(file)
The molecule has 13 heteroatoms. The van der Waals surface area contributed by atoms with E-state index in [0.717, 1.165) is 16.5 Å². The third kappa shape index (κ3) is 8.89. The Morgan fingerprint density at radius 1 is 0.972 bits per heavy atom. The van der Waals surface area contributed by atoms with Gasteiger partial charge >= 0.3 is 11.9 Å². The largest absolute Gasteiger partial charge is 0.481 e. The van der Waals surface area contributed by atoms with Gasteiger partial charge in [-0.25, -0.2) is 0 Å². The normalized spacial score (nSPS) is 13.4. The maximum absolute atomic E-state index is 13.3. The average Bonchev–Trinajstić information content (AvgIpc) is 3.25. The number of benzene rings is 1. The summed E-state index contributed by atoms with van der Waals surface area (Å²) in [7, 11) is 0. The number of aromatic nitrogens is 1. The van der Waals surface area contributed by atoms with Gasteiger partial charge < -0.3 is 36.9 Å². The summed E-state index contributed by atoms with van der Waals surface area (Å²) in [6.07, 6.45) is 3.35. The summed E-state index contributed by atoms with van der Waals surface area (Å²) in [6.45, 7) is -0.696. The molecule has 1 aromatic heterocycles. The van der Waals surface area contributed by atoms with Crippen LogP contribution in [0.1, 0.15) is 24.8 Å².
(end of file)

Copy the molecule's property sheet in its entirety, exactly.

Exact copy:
The molecule has 13 heteroatoms. The van der Waals surface area contributed by atoms with E-state index in [0.717, 1.165) is 16.5 Å². The third kappa shape index (κ3) is 8.89. The Morgan fingerprint density at radius 1 is 0.972 bits per heavy atom. The van der Waals surface area contributed by atoms with Gasteiger partial charge >= 0.3 is 11.9 Å². The largest absolute Gasteiger partial charge is 0.481 e. The van der Waals surface area contributed by atoms with Gasteiger partial charge in [-0.25, -0.2) is 0 Å². The normalized spacial score (nSPS) is 13.4. The maximum absolute atomic E-state index is 13.3. The average Bonchev–Trinajstić information content (AvgIpc) is 3.25. The number of benzene rings is 1. The summed E-state index contributed by atoms with van der Waals surface area (Å²) in [7, 11) is 0. The number of aromatic nitrogens is 1. The van der Waals surface area contributed by atoms with Gasteiger partial charge < -0.3 is 36.9 Å². The summed E-state index contributed by atoms with van der Waals surface area (Å²) in [6.07, 6.45) is 3.35. The summed E-state index contributed by atoms with van der Waals surface area (Å²) in [6.45, 7) is -0.696. The molecule has 1 aromatic heterocycles. The van der Waals surface area contributed by atoms with Crippen LogP contribution in [0.1, 0.15) is 24.8 Å².